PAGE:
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Why Did "The Ocean is Broken" Go Viral?

Ray Dearborn's picture
on November 13, 2013 - 3:18pm

In late October, we saw a big, sustained spike in online attention to an article that came out in the Newcastle Herald, entitled “The Ocean is Broken.” The story chronicles ocean yachtsman Ivan Macfadyen’s experience retracing a trans-ocean journey he had sailed 10 years ago, and his shock at the profound decline he saw in sea life and ocean health. According to the Herald, the article “smashed Fairfax Regional Media records.” The article, definitively lacking hard science, clearly struck a chord with readers worldwide, and Macfadyen is now fielding requests for interviews, letters from concerned citizens, and offers from documentary filmmakers to help tell his story.

Our community of ocean lovers and ocean communicators was intrigued, so we decided to don our Upwell analysis hats and put our Big Listening tools to the test, to answer a couple key questions. First: Why did this story, above all the others that talk about ocean health, go so big? And second: What can Team Ocean learn and apply to our work?

The Numbers

"The Ocean is Broken" has been shared over 115,000 times on Facebook and Twitter, and is still being shared now, a month after it was originally published. In fact, in just the last week, the story has been shared between 40-80 times per day. 

The story was first shared midday in the UK on October 18 (early am in the US), but didn’t achieve real momentum until it was shared by Caitlin Moran on Twitter on October 20. The British media personality and author has 470,000 followers on Twitter, and is known for her humorous (and often NSFW) tweets and her high level of engagement with her followers.

Several other Twitter "celebrities," including Twitter founder Jack Dorsey, shared the story but it seems this tweet was what tipped the initial scales.

The story did exceptionally well on Facebook, with over 100,000 shares, nearly 100,000 comments, and over 85,000 likes, heavily overshadowing numbers on Twitter. (Source: SharedCount)

The shape of the “spike” is much wider than similar stories would be. This means there was sustained volume over several days, and the story had legs for much longer than 24 hours. Indeed, Twitter conversation levels in the past week have remained in the 40-80 mentions per day level. (Source: Topsy Pro)

A story with real legs: Twitter mentions of “The Ocean is Broken” Oct 17-Nov 13.

It's a human interest story. 

The data above tell only part of the story. The heart of the story lies in understanding why the initial people who read "The Ocean is Broken" decided to proactively share it with their friends, followers, readers and fans. With articles coming out every week that tell us oceans are hurting, why did this one go viral?

One thing that's important to distinguish is that this is not a science story, or an environmental story. It is a human interest story. The author, Greg Ray, was not writing an article about ocean health. He was recounting and sharing the powerful personal anecdotes of Ian Macfadyen.

When we, as conservationists and scientists, want to connect people to an issue we find important, such storytelling is a powerful tool. A story can bring a wonky issue to life. Take, for instance, the health care reform law (Obamacare). Journalists, nonprofit organizations, and government agencies are relying on storytelling to connect with people. A story about how someone who had been previously denied health coverage due to a pre-existing condition is much more interesting than an article detailing all the changes in the new law.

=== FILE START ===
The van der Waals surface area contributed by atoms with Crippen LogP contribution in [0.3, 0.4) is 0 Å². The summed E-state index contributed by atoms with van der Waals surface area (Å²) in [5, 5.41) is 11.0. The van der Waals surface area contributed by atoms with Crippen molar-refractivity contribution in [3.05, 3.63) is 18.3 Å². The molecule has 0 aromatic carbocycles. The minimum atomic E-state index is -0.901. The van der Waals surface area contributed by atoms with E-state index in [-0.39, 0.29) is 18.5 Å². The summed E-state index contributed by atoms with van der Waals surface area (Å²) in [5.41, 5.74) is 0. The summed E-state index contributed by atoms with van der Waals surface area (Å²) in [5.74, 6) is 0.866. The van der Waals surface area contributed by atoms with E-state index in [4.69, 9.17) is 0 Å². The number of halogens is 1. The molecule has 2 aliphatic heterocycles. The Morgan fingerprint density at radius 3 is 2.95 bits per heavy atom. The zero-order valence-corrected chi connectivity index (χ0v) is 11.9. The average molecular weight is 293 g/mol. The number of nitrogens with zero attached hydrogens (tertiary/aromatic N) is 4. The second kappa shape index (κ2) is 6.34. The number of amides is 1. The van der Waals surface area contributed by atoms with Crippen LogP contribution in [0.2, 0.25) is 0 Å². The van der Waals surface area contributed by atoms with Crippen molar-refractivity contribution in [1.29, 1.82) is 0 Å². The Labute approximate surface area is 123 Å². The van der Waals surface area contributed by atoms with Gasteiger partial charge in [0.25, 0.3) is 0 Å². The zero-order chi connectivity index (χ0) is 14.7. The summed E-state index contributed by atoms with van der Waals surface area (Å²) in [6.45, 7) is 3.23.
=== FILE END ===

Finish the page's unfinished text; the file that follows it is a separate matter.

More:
Scientists are often trained out of including narrative or anecdotes in their writing, but this is a reminder that that reluctance to get personal can come with a cost. 

Not only did "The Ocean is Broken" tell a story, it was able to incite emotion. With Radian6, we were able to get a better understanding of people's reactions to the article, en masse. The below three word clouds represent the three days that saw the highest volume of sharing. 

Note that the emotive words are closely related: nightmare, frighteningly, terrifying, disturbing. With lower frequency we see words like sad and depressing. While positive emotions tend to spur social sharing at a higher rate than negative emotions overall, it is also the higher energy emotions that spur sharing. Fear is a higher energy emotion than sadness. The language used in the article, from the very beginning paragraphs, is clearly meant to evoke these nightmarish fears:

The wind still whipped the sails and whistled in the rigging. The waves still sloshed against the fibreglass hull.
And there were plenty of other noises: muffled thuds and bumps and scrapes as the boat knocked against pieces of debris.

The article is also written for the web: short paragraphs that make scanning easy, a powerful and personal banner image to catch the reader's attention, and a confident and potentially controversial title that makes the reader want to learn more. "Broken" isn't a word we're used to hearing in the context of the ocean - it's poetic, symbolic, and new to our lexicon. And if someone saw the phrase "the ocean is broken" in a tweet, there's a good chance they might have hit Retweet without even reading the article because they agreed with the headline so strongly (admit it: you've done the same thing.).

There's certainly more to learn from this story - tell us your thoughts in the comments. 

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